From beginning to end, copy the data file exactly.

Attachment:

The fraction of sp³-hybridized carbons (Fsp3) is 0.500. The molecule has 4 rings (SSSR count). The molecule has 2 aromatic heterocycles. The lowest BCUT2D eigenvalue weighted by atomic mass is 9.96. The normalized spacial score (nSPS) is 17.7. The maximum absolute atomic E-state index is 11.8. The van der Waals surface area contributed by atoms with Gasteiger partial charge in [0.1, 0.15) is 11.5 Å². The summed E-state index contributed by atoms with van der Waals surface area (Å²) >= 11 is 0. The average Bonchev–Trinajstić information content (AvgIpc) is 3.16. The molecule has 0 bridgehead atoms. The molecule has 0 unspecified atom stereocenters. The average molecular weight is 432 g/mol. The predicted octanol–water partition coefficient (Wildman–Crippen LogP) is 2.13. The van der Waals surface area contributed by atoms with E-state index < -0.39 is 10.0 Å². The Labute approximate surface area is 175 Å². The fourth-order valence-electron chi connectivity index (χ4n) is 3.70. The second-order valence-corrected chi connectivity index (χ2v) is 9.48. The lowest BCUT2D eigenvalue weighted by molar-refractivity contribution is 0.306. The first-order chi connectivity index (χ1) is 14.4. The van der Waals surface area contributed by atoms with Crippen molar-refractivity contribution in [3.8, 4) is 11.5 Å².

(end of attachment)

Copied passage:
The fraction of sp³-hybridized carbons (Fsp3) is 0.500. The molecule has 4 rings (SSSR count). The molecule has 2 aromatic heterocycles. The lowest BCUT2D eigenvalue weighted by atomic mass is 9.96. The normalized spacial score (nSPS) is 17.7. The maximum absolute atomic E-state index is 11.8. The van der Waals surface area contributed by atoms with Gasteiger partial charge in [0.1, 0.15) is 11.5 Å². The summed E-state index contributed by atoms with van der Waals surface area (Å²) >= 11 is 0. The average Bonchev–Trinajstić information content (AvgIpc) is 3.16. The molecule has 0 bridgehead atoms. The molecule has 0 unspecified atom stereocenters. The average molecular weight is 432 g/mol. The predicted octanol–water partition coefficient (Wildman–Crippen LogP) is 2.13. The van der Waals surface area contributed by atoms with E-state index < -0.39 is 10.0 Å². The Labute approximate surface area is 175 Å². The fourth-order valence-electron chi connectivity index (χ4n) is 3.70. The second-order valence-corrected chi connectivity index (χ2v) is 9.48. The lowest BCUT2D eigenvalue weighted by molar-refractivity contribution is 0.306. The first-order chi connectivity index (χ1) is 14.4. The van der Waals surface area contributed by atoms with Crippen molar-refractivity contribution in [3.8, 4) is 11.5 Å².